Navigating and Complying with Colorado’s New Consumer Privacy Act
On July, 7, 2021, Colorado Governor Jared Polis signed the Colorado Privacy Act (CPA or “the Act”) into law. With that pen stroke, Colorado joined California and Virginia as the third state to enact comprehensive consumer privacy legislation. While the law does not take effect until July 1, 2023, Colorado businesses would do well to study up on the new law to ensure compliance when it does become active.
In some ways, the CPA goes further than the California and Virginia privacy statutes. The CPA defines personal data as “information that is linked or reasonably linkable to an identified or identifiable person.” Not only is that a broad definition, but it also applies to a wider range of businesses than the California and Virginia statutes.
For example, while all three statutes will apply to businesses that control and/or process the personal data of 100,000 or more consumers per year, the CPA also applies to businesses that control and/or process the personal data of 25,000 consumers per year and derive revenue or receive a discount on the price of goods/services from the sale of personal data. Unlike other statutes, the CPA has no revenue threshold for determining whether an entity is covered. Given how common it is for businesses to sell personal data, this added wrinkle means that the CPA’s effective threshold for applicability is controlling or processing the data of just 25,000 consumers.
In addition, while all three statutes provide similar consumer rights, like special protections for “sensitive” data like race, religion, and sexual orientation, the CPA also contains a user-selected universal opt-out mechanism. This mechanism gives Colorado residents the right to opt out of targeted advertising, the sale of their personal data, and specific types of user profiling (the practice of using automated processing of personal data to evaluate and predict personal aspects concerning an individual’s location, behavior, personal preferences, and even economic situation).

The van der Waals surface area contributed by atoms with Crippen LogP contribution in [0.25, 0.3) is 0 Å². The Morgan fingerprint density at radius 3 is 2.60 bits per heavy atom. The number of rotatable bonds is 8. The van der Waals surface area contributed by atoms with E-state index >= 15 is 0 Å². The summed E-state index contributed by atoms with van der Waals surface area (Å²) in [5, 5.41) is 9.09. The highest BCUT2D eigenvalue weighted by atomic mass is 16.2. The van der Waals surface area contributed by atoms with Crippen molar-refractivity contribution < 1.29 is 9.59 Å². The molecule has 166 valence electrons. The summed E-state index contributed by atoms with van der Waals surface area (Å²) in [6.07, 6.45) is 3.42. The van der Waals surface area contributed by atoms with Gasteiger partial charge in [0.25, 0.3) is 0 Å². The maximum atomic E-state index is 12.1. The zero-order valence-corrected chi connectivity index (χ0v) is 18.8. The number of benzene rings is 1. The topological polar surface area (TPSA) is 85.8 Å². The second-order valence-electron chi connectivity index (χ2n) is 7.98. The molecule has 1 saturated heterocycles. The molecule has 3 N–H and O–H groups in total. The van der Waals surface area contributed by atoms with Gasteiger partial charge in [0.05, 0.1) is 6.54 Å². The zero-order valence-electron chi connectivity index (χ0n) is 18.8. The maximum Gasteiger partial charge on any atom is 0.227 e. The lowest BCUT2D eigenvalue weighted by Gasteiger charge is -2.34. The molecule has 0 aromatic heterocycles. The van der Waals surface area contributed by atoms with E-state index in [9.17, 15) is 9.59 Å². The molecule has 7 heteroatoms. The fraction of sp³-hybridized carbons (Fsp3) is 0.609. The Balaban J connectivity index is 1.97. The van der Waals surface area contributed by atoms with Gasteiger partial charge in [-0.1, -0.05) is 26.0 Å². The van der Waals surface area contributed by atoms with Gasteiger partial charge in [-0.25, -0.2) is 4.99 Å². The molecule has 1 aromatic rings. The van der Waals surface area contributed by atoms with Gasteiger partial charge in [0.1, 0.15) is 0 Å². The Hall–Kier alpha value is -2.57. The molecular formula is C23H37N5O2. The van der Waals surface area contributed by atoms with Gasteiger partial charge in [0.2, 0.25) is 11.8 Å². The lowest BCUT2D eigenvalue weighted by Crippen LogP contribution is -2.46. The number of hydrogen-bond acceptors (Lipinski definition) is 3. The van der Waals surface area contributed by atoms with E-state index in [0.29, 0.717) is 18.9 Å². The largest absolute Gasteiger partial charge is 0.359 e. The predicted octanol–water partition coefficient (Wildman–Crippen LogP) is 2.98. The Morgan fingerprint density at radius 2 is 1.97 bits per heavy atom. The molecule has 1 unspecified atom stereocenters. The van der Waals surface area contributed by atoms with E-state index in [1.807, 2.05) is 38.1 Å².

The CPA comes with exceptions and exemptions, of course. “Consumers” under the Act only include Colorado residents acting in their individual or household capacities. That means individuals acting in commercial or employment contexts are not covered. Buying a new smartphone? Covered. Applying for a job? Sorry, that data isn’t afforded the same protection. The Act also does not extend to publicly available information or information that has been de-identified (private data where personal identifiers have been removed). Finally, entities covered by Federal privacy laws, like HIPAA and FERPA, are mostly exempted from the CPA.
So, what does all of this mean for covered Colorado businesses? Well, for one, every covered entity should begin a review of their current cybersecurity practices to evaluate whether they will be able to keep up with the CPA’s new suite of consumer rights and regulatory rules beginning in July 2023. In addition, all covered entities ought to begin drafting up new processes by which consumers can contact them and submit requests regarding their personal data as well as a process by which consumers can appeal the covered entity’s decision regarding the use of that data. Privacy policies will universally require updates to include the notices required under the CPA regarding how and why the covered entity uses consumer data. Covered entities will also be required to obtain consumer consent when it comes to collection and processing of “sensitive” data. Finally, all covered entities should also begin the process of designing and implementing the CPA’s unique “universal opt-out” mechanism which becomes mandatory for all covered entities on July 1, 2024.
Colorado is at the forefront of protecting consumer data and privacy with the CPA. However, these protections invariably come with significant regulatory and compliance hurdles for Colorado businesses. The CPA is only one of three such laws in the United States, so there is not a whole wealth of compliance experience that covered entities to look to for guidance. It goes without saying, then, that the earlier covered entities can start working on their compliance regime, the better!
 See Colo. Rev. Stat. § 6-1-1303
ABOUT THE AUTHOR
Michael joins Milgrom & Daskam as a law clerk, where he works in the litigation and intellectual property practice groups. During his time at CU Law, Michael has served as a volunteer with the Korey Wise Innocence Project as part of a small team advocating on behalf of wrongfully convicted individuals in Colorado. He also serves as vice president of the Student Animal Legal Defense Fund, where he has organized fundraisers and donation drives for local animal shelters. Before joining the firm as a law clerk, he worked as a constitutional law research assistant for the University and as a litigation intern at a small Denver law firm.
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